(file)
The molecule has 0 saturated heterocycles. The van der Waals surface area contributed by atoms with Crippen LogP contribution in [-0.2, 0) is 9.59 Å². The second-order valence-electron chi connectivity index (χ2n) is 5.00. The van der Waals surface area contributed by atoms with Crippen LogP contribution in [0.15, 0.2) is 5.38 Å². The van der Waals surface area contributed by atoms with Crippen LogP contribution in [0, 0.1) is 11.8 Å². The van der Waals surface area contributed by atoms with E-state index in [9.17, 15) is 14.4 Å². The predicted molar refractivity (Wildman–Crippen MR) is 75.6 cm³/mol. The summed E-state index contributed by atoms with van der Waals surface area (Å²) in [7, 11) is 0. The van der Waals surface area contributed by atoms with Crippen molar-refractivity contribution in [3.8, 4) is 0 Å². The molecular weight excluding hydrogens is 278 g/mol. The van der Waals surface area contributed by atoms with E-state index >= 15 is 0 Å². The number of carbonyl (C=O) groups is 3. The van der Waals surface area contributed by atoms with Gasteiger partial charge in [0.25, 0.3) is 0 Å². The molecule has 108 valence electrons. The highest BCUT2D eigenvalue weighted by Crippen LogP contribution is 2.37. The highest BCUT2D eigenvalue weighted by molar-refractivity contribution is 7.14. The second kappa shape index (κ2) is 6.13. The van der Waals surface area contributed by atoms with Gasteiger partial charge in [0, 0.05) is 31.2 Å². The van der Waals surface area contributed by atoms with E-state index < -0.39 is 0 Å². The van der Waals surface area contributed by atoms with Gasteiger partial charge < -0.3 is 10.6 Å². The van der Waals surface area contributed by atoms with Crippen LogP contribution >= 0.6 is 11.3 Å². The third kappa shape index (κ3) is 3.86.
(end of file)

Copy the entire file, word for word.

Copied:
The molecule has 0 saturated heterocycles. The van der Waals surface area contributed by atoms with Crippen LogP contribution in [-0.2, 0) is 9.59 Å². The second-order valence-electron chi connectivity index (χ2n) is 5.00. The van der Waals surface area contributed by atoms with Crippen LogP contribution in [0.15, 0.2) is 5.38 Å². The van der Waals surface area contributed by atoms with Crippen LogP contribution in [0, 0.1) is 11.8 Å². The van der Waals surface area contributed by atoms with E-state index in [9.17, 15) is 14.4 Å². The predicted molar refractivity (Wildman–Crippen MR) is 75.6 cm³/mol. The summed E-state index contributed by atoms with van der Waals surface area (Å²) in [7, 11) is 0. The van der Waals surface area contributed by atoms with Crippen molar-refractivity contribution in [3.8, 4) is 0 Å². The molecular weight excluding hydrogens is 278 g/mol. The van der Waals surface area contributed by atoms with E-state index >= 15 is 0 Å². The number of carbonyl (C=O) groups is 3. The van der Waals surface area contributed by atoms with Gasteiger partial charge in [0.25, 0.3) is 0 Å². The molecule has 108 valence electrons. The highest BCUT2D eigenvalue weighted by Crippen LogP contribution is 2.37. The highest BCUT2D eigenvalue weighted by molar-refractivity contribution is 7.14. The second kappa shape index (κ2) is 6.13. The van der Waals surface area contributed by atoms with Gasteiger partial charge in [0, 0.05) is 31.2 Å². The van der Waals surface area contributed by atoms with E-state index < -0.39 is 0 Å². The van der Waals surface area contributed by atoms with Gasteiger partial charge < -0.3 is 10.6 Å². The van der Waals surface area contributed by atoms with Crippen LogP contribution >= 0.6 is 11.3 Å². The third kappa shape index (κ3) is 3.86.